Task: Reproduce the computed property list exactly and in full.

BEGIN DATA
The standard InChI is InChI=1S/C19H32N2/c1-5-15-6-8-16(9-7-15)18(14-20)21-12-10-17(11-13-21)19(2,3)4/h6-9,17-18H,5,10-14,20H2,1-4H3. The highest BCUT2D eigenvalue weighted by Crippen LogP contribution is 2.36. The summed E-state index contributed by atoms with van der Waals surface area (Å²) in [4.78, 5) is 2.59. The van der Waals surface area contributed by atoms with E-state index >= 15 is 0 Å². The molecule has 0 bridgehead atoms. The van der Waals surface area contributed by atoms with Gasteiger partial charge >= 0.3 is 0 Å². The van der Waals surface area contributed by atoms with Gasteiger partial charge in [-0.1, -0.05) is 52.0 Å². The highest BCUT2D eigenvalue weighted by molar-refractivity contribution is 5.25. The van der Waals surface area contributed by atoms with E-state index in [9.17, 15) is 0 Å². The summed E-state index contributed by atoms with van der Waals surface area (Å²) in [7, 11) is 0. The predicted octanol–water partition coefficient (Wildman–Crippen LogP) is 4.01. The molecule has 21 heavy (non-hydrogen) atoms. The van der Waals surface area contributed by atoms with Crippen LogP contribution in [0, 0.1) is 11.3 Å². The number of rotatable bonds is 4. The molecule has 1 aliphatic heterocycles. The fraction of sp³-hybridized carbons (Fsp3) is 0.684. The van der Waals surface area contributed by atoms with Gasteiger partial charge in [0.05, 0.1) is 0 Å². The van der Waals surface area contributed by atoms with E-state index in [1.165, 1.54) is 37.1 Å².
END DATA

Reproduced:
The standard InChI is InChI=1S/C19H32N2/c1-5-15-6-8-16(9-7-15)18(14-20)21-12-10-17(11-13-21)19(2,3)4/h6-9,17-18H,5,10-14,20H2,1-4H3. The highest BCUT2D eigenvalue weighted by Crippen LogP contribution is 2.36. The summed E-state index contributed by atoms with van der Waals surface area (Å²) in [4.78, 5) is 2.59. The van der Waals surface area contributed by atoms with E-state index >= 15 is 0 Å². The molecule has 0 bridgehead atoms. The van der Waals surface area contributed by atoms with Gasteiger partial charge >= 0.3 is 0 Å². The van der Waals surface area contributed by atoms with Gasteiger partial charge in [-0.1, -0.05) is 52.0 Å². The highest BCUT2D eigenvalue weighted by molar-refractivity contribution is 5.25. The van der Waals surface area contributed by atoms with E-state index in [9.17, 15) is 0 Å². The summed E-state index contributed by atoms with van der Waals surface area (Å²) in [7, 11) is 0. The predicted octanol–water partition coefficient (Wildman–Crippen LogP) is 4.01. The molecule has 21 heavy (non-hydrogen) atoms. The van der Waals surface area contributed by atoms with Crippen LogP contribution in [0, 0.1) is 11.3 Å². The number of rotatable bonds is 4. The molecule has 1 aliphatic heterocycles. The fraction of sp³-hybridized carbons (Fsp3) is 0.684. The van der Waals surface area contributed by atoms with Gasteiger partial charge in [0.05, 0.1) is 0 Å². The van der Waals surface area contributed by atoms with E-state index in [1.165, 1.54) is 37.1 Å².